In July, the European Investment Bank (EIB), the world’s largest multilateral lender and also a key lender to European gas infrastructure projects, published a draft new lending policy which would have it pulling out of new investment in oil and gas by the end of next year.
That this new stance coincides with a dramatic rise in climate activism, specifically the Extinction Rebellion movement’s protests grabbing headlines, is not by chance. While the focus of climate activism has in recent years focused on oil majors and coal-fired power, this intensifying focus is now shifting towards investors in fossil fuels, including, explicitly, investors in gas projects. Indeed a number of NGOs have now published reports emphasising the long payback periods and long-term commercial contracts associated with major gas and LNG projects, which lock in the associated emissions for up to 20 years.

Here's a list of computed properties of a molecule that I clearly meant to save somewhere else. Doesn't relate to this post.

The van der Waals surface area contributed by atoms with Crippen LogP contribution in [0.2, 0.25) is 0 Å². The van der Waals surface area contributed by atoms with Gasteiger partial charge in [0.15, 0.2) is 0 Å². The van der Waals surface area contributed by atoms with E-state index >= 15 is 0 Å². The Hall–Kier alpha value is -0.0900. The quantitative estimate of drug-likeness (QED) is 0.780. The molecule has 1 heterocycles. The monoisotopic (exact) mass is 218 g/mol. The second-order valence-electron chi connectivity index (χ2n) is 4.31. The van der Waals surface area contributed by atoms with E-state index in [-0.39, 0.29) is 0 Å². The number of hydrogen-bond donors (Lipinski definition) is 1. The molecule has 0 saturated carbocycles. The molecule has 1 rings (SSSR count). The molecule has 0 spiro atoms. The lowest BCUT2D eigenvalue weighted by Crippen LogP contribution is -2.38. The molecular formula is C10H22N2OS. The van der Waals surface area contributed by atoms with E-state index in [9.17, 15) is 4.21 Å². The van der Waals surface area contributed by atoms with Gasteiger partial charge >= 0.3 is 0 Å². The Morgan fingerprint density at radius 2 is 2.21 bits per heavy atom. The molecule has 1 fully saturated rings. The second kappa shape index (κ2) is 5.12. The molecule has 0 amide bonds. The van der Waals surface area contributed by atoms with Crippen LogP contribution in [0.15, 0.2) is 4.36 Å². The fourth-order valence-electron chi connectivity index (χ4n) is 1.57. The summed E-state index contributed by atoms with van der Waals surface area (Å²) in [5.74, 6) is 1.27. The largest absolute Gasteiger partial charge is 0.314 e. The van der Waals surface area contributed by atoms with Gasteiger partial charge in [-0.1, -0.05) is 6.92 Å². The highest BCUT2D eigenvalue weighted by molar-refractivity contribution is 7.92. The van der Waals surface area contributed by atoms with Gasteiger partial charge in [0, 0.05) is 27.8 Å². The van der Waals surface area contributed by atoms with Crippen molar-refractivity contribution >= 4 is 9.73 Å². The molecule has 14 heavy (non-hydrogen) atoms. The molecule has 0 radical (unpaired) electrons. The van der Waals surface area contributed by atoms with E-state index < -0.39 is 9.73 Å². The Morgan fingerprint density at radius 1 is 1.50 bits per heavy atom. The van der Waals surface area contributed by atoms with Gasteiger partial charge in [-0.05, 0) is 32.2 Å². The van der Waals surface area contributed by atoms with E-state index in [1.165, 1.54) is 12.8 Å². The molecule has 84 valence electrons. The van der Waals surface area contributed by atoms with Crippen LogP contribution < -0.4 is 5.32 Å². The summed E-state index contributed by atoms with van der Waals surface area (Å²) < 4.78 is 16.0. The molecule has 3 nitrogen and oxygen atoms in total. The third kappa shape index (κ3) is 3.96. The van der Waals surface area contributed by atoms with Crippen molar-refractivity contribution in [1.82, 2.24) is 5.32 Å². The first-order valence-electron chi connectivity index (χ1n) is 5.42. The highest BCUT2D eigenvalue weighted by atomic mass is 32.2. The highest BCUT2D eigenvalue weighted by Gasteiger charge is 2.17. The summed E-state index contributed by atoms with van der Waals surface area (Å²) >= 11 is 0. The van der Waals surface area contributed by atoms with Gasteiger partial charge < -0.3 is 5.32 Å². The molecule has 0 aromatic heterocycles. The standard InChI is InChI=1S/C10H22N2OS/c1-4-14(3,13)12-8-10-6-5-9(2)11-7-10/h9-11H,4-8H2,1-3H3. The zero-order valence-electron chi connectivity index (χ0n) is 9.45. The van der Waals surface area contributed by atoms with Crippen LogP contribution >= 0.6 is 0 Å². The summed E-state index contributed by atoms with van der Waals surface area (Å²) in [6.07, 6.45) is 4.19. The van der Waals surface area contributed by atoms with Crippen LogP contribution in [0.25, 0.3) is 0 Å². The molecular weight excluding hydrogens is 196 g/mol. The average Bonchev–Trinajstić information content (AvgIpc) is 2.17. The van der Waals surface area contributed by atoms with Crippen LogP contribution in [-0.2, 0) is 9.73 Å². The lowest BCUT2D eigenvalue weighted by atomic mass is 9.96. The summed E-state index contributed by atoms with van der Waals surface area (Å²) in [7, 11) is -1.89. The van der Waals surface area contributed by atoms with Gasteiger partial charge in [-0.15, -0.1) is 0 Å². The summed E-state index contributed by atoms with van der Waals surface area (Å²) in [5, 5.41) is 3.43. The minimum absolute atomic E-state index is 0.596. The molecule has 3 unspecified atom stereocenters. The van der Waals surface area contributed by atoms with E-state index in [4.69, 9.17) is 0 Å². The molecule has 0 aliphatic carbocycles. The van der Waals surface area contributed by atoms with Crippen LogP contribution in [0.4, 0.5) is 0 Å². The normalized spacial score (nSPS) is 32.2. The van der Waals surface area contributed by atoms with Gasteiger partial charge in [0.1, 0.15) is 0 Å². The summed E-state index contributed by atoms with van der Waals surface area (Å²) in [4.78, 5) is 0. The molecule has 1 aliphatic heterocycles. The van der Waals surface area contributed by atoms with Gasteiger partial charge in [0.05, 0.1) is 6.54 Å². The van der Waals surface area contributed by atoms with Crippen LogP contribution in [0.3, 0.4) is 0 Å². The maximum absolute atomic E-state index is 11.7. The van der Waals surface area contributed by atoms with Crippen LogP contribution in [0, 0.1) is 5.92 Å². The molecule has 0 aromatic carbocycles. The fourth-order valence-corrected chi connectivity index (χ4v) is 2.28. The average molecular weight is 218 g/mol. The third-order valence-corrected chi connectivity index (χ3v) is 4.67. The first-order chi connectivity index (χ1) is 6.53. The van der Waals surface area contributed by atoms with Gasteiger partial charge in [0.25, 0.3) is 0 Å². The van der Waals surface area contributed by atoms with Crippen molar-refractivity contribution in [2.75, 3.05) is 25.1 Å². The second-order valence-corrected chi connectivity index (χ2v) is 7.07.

While the more radical campaigners call for disinvestment from such projects, even conservative opinion recognises the need for closer scrutiny of emissions credentials and of the risks of a rapid energy transition.